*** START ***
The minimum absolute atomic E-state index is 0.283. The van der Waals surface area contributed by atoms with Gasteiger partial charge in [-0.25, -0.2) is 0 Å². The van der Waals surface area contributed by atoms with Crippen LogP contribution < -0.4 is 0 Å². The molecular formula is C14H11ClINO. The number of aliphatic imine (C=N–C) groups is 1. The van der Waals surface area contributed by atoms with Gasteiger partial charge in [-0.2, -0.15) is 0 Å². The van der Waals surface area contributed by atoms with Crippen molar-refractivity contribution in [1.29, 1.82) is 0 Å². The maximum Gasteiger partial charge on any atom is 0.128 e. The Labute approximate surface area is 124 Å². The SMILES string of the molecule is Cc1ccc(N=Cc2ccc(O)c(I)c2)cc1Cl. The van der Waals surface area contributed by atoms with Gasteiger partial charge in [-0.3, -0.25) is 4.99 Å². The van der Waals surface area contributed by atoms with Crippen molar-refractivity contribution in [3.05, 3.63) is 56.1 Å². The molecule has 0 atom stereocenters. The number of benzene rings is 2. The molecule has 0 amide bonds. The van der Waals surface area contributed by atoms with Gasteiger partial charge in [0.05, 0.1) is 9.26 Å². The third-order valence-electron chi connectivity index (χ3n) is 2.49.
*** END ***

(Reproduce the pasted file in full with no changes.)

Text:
The minimum absolute atomic E-state index is 0.283. The van der Waals surface area contributed by atoms with Gasteiger partial charge in [-0.25, -0.2) is 0 Å². The van der Waals surface area contributed by atoms with Crippen LogP contribution < -0.4 is 0 Å². The molecular formula is C14H11ClINO. The number of aliphatic imine (C=N–C) groups is 1. The van der Waals surface area contributed by atoms with Gasteiger partial charge in [-0.2, -0.15) is 0 Å². The van der Waals surface area contributed by atoms with Crippen molar-refractivity contribution in [1.29, 1.82) is 0 Å². The maximum Gasteiger partial charge on any atom is 0.128 e. The Labute approximate surface area is 124 Å². The SMILES string of the molecule is Cc1ccc(N=Cc2ccc(O)c(I)c2)cc1Cl. The van der Waals surface area contributed by atoms with Gasteiger partial charge in [-0.3, -0.25) is 4.99 Å². The van der Waals surface area contributed by atoms with Crippen molar-refractivity contribution in [3.05, 3.63) is 56.1 Å². The molecule has 0 atom stereocenters. The number of benzene rings is 2. The molecule has 0 amide bonds. The van der Waals surface area contributed by atoms with Gasteiger partial charge in [0.05, 0.1) is 9.26 Å². The third-order valence-electron chi connectivity index (χ3n) is 2.49.